We all know that staying fit and exercising helps control our weight and prevent disease, but the benefits may also extend to brain health as well. According to a new study, the health of your heart and blood vessels when you’re younger plays a significant role in the healthy aging of the brain.
The researchers of the study go on to say that those who had heart disease risk factors during middle age were more likely to have elevated levels of amyloid plaque deposits in the brain: a sticky protein known to clump together in the brains of people with Alzheimer’s disease. They reached this conclusion by reviewing MRI scans of the brains of seniors who smoked, had high blood pressure, were obese, diabetic, or had high cholesterol levels when they were middle-aged.
The researchers stress that all the mentioned risk factors are known to harden blood vessels or otherwise affect vascular health.
“Amyloid is what we think, by leading hypotheses, accumulates to cause Alzheimer’s disease. So, this suggests that vascular risk in middle age may play a direct role in the development of Alzheimer’s disease,” said Dr. Rebecca Gottesman, an assistant professor of neurology at the Johns Hopkins University School of Medicine in Baltimore.
The study found that persons with two or more risk factors had about nearly three times the risk of developing large amyloid deposits compared to those who had only one risk factor, increasing their likelihood of amyloid deposits by 88 percent. Obesity was found to be the strongest risk factor, as on its own it doubled the risk of elevated amyloid later in life.
“In terms of one risk factor by itself, that turned out to be the most important one, which is interesting,” said Steven Austad, chair of biology of aging and the evolution of life histories at the University of Alabama, Birmingham. “Twenty years ago, obesity was not the problem that it is now, suggesting that 20 years from now things might be considerably worse.”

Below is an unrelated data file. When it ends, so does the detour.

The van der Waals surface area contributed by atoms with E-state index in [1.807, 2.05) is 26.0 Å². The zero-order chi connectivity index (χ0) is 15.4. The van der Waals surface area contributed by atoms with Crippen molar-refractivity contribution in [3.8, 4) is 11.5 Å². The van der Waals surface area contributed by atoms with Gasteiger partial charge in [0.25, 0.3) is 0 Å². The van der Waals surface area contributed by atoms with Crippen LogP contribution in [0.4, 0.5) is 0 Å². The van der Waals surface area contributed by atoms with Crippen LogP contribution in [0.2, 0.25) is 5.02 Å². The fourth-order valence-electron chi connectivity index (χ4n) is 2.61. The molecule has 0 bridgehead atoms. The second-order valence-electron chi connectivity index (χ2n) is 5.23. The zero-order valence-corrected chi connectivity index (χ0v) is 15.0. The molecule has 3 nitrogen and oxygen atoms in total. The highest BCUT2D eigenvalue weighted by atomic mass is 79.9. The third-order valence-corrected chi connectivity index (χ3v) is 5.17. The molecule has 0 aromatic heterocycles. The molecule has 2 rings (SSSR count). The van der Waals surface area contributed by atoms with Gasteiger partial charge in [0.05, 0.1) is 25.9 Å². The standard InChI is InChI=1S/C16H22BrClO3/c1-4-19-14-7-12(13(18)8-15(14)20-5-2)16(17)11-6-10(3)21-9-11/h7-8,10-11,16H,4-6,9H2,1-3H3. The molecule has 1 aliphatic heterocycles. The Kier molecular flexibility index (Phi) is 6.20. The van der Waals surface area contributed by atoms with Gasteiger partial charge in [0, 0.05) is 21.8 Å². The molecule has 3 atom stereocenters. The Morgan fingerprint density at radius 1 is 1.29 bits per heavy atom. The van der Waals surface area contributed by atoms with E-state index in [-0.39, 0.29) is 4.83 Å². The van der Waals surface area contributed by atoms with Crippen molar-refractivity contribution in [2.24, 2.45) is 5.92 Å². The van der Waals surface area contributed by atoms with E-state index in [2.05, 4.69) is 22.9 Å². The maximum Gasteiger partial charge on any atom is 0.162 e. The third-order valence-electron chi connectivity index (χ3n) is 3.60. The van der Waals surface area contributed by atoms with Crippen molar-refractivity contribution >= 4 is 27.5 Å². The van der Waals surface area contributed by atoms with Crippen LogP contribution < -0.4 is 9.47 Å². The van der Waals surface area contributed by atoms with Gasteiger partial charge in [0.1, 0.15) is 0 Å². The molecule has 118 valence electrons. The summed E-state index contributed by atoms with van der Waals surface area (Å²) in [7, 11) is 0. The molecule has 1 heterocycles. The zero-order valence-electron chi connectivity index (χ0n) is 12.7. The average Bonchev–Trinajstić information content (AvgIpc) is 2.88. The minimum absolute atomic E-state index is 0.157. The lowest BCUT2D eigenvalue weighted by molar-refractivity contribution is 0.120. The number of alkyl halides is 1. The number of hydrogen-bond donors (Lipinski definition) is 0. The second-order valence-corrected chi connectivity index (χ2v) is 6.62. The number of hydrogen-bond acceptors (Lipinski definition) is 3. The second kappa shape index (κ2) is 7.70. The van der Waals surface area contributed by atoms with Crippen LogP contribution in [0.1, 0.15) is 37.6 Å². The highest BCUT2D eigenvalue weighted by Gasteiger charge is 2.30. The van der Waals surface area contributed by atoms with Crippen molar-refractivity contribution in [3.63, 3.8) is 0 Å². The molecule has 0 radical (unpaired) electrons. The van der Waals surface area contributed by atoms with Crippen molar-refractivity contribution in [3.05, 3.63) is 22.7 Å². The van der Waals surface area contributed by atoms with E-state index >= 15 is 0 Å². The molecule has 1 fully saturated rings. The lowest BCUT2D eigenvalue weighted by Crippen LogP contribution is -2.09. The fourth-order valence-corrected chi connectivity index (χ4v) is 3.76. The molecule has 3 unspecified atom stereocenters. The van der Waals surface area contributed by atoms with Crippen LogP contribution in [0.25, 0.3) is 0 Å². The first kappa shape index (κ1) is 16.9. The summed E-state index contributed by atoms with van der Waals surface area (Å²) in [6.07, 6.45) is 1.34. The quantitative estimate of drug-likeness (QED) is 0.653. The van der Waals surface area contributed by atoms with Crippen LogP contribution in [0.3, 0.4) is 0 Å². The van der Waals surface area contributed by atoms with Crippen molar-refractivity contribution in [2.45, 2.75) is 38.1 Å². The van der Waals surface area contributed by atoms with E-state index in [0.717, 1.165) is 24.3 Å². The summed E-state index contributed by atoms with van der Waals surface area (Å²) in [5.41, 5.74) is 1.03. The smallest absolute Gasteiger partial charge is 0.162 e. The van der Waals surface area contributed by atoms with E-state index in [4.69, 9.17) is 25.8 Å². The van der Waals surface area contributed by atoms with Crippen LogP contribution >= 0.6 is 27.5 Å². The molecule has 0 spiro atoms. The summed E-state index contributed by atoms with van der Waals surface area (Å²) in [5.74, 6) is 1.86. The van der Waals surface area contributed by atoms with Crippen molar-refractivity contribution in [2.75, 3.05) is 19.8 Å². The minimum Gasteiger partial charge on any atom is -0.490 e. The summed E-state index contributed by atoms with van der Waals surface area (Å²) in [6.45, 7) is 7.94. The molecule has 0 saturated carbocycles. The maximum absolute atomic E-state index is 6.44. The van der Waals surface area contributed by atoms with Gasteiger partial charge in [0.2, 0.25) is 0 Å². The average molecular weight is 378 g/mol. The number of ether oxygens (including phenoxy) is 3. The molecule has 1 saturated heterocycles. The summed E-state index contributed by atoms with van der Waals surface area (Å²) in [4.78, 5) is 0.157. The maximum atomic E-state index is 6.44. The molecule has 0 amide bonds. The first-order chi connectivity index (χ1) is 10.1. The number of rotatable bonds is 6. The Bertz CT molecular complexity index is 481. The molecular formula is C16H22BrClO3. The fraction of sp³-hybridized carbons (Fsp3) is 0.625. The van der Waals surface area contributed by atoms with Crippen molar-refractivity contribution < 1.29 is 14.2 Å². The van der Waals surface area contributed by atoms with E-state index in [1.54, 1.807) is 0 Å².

The study in question analyzed nearly 350 people whose heart health had been tracked since 1987 as part of an ongoing study, with the average age of participants being 52 years at the start of the study. Sixty percent were women, of whom 43 percent were black. The average follow-up time was almost 24 years.
At the start of the study, none of the participants had dementia, and about two decades later they were asked to undergo MRI screening to look for amyloid plaques in the brain. It was then the researchers discovered a link between heart risk factors and brain amyloid, with the results not varying based on race or known genetic risk factors for Alzheimer’s. The researchers also noted that heart risk factors that manifested late in life were not associated with brain amyloid deposits, with middle-aged heart health risk factors apparently being the major contributors to the elevated amounts of amyloid plaques seen.
The researchers stress that this by no means is indicative of a cause and effect relationship.